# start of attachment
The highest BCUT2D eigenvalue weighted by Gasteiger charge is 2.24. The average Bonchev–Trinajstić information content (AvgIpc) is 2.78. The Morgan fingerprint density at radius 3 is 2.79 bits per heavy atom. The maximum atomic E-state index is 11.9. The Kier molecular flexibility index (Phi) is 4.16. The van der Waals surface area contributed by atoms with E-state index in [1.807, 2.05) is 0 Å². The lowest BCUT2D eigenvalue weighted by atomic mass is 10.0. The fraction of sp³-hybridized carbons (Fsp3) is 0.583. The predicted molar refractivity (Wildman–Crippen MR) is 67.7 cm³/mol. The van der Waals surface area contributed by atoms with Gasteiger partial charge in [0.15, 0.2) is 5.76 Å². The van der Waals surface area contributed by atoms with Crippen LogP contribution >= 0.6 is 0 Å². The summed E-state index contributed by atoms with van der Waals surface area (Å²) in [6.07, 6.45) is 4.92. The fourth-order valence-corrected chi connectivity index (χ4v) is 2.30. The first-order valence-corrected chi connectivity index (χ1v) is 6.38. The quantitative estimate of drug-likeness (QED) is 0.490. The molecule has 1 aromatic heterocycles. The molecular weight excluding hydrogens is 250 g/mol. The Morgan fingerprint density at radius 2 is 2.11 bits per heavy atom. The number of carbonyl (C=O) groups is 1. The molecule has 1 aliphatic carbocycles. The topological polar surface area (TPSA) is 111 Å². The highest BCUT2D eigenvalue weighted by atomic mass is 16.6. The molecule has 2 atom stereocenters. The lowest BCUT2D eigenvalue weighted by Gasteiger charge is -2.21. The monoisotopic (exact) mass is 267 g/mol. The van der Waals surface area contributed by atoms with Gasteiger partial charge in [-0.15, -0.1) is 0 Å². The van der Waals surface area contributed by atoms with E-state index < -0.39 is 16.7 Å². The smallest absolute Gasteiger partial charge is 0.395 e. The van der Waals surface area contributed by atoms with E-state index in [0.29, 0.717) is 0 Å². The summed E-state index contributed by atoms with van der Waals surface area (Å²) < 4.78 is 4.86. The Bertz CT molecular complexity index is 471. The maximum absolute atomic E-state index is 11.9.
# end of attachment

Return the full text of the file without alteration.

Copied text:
The highest BCUT2D eigenvalue weighted by Gasteiger charge is 2.24. The average Bonchev–Trinajstić information content (AvgIpc) is 2.78. The Morgan fingerprint density at radius 3 is 2.79 bits per heavy atom. The maximum atomic E-state index is 11.9. The Kier molecular flexibility index (Phi) is 4.16. The van der Waals surface area contributed by atoms with E-state index in [1.807, 2.05) is 0 Å². The lowest BCUT2D eigenvalue weighted by atomic mass is 10.0. The fraction of sp³-hybridized carbons (Fsp3) is 0.583. The predicted molar refractivity (Wildman–Crippen MR) is 67.7 cm³/mol. The van der Waals surface area contributed by atoms with Gasteiger partial charge in [0.15, 0.2) is 5.76 Å². The van der Waals surface area contributed by atoms with Crippen LogP contribution >= 0.6 is 0 Å². The summed E-state index contributed by atoms with van der Waals surface area (Å²) in [6.07, 6.45) is 4.92. The fourth-order valence-corrected chi connectivity index (χ4v) is 2.30. The first-order valence-corrected chi connectivity index (χ1v) is 6.38. The quantitative estimate of drug-likeness (QED) is 0.490. The molecule has 1 aromatic heterocycles. The molecular weight excluding hydrogens is 250 g/mol. The Morgan fingerprint density at radius 2 is 2.11 bits per heavy atom. The number of carbonyl (C=O) groups is 1. The molecule has 1 aliphatic carbocycles. The topological polar surface area (TPSA) is 111 Å². The highest BCUT2D eigenvalue weighted by atomic mass is 16.6. The molecule has 2 atom stereocenters. The lowest BCUT2D eigenvalue weighted by Gasteiger charge is -2.21. The monoisotopic (exact) mass is 267 g/mol. The van der Waals surface area contributed by atoms with Gasteiger partial charge in [-0.15, -0.1) is 0 Å². The van der Waals surface area contributed by atoms with E-state index < -0.39 is 16.7 Å². The smallest absolute Gasteiger partial charge is 0.395 e. The van der Waals surface area contributed by atoms with E-state index in [0.29, 0.717) is 0 Å². The summed E-state index contributed by atoms with van der Waals surface area (Å²) < 4.78 is 4.86. The Bertz CT molecular complexity index is 471. The maximum absolute atomic E-state index is 11.9.